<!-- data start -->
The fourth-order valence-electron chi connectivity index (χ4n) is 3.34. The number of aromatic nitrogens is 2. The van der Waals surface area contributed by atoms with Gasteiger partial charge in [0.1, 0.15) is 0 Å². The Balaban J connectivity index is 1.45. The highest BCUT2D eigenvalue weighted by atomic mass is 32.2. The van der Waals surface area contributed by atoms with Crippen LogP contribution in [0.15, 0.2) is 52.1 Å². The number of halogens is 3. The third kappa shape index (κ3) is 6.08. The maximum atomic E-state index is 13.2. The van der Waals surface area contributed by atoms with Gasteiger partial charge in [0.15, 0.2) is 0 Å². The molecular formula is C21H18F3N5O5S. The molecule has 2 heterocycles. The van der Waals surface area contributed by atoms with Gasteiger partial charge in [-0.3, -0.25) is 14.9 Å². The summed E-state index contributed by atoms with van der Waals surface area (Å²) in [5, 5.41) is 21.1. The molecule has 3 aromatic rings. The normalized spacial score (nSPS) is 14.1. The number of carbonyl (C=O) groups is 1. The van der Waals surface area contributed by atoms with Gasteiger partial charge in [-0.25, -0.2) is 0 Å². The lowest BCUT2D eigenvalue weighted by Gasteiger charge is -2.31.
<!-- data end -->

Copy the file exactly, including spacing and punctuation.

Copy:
The fourth-order valence-electron chi connectivity index (χ4n) is 3.34. The number of aromatic nitrogens is 2. The van der Waals surface area contributed by atoms with Gasteiger partial charge in [0.1, 0.15) is 0 Å². The Balaban J connectivity index is 1.45. The highest BCUT2D eigenvalue weighted by atomic mass is 32.2. The van der Waals surface area contributed by atoms with Crippen LogP contribution in [0.15, 0.2) is 52.1 Å². The number of halogens is 3. The third kappa shape index (κ3) is 6.08. The maximum atomic E-state index is 13.2. The van der Waals surface area contributed by atoms with Gasteiger partial charge in [0.15, 0.2) is 0 Å². The molecular formula is C21H18F3N5O5S. The molecule has 2 heterocycles. The van der Waals surface area contributed by atoms with Gasteiger partial charge in [-0.3, -0.25) is 14.9 Å². The summed E-state index contributed by atoms with van der Waals surface area (Å²) in [5, 5.41) is 21.1. The molecule has 3 aromatic rings. The normalized spacial score (nSPS) is 14.1. The number of carbonyl (C=O) groups is 1. The van der Waals surface area contributed by atoms with Gasteiger partial charge in [-0.25, -0.2) is 0 Å². The lowest BCUT2D eigenvalue weighted by Gasteiger charge is -2.31.